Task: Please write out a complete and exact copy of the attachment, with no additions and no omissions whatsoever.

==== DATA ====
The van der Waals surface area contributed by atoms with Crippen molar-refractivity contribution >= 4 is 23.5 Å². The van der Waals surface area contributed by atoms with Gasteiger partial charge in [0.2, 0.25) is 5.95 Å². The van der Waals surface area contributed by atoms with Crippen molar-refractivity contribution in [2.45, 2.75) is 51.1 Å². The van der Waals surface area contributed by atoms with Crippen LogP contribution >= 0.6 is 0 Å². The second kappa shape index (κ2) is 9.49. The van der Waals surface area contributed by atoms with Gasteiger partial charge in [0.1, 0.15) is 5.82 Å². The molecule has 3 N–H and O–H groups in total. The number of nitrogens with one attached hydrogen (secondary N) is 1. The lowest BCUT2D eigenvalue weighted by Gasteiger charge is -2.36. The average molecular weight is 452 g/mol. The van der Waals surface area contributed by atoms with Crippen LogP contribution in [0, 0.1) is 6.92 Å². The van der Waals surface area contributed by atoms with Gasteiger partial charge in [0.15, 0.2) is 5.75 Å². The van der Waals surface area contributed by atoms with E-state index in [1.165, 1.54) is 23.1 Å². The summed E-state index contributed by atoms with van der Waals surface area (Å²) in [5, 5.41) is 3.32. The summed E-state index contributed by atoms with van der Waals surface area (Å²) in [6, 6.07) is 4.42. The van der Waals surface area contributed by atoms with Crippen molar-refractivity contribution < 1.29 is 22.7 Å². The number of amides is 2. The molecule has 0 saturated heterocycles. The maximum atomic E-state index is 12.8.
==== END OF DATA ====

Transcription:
The van der Waals surface area contributed by atoms with Crippen molar-refractivity contribution >= 4 is 23.5 Å². The van der Waals surface area contributed by atoms with Gasteiger partial charge in [0.2, 0.25) is 5.95 Å². The van der Waals surface area contributed by atoms with Crippen molar-refractivity contribution in [2.45, 2.75) is 51.1 Å². The van der Waals surface area contributed by atoms with Crippen LogP contribution >= 0.6 is 0 Å². The second kappa shape index (κ2) is 9.49. The van der Waals surface area contributed by atoms with Gasteiger partial charge in [0.1, 0.15) is 5.82 Å². The molecule has 3 N–H and O–H groups in total. The number of nitrogens with one attached hydrogen (secondary N) is 1. The lowest BCUT2D eigenvalue weighted by Gasteiger charge is -2.36. The average molecular weight is 452 g/mol. The van der Waals surface area contributed by atoms with Crippen LogP contribution in [0, 0.1) is 6.92 Å². The van der Waals surface area contributed by atoms with Gasteiger partial charge in [0.15, 0.2) is 5.75 Å². The van der Waals surface area contributed by atoms with E-state index in [1.165, 1.54) is 23.1 Å². The summed E-state index contributed by atoms with van der Waals surface area (Å²) in [5, 5.41) is 3.32. The summed E-state index contributed by atoms with van der Waals surface area (Å²) in [6, 6.07) is 4.42. The van der Waals surface area contributed by atoms with Crippen molar-refractivity contribution < 1.29 is 22.7 Å². The number of amides is 2. The molecule has 0 saturated heterocycles. The maximum atomic E-state index is 12.8.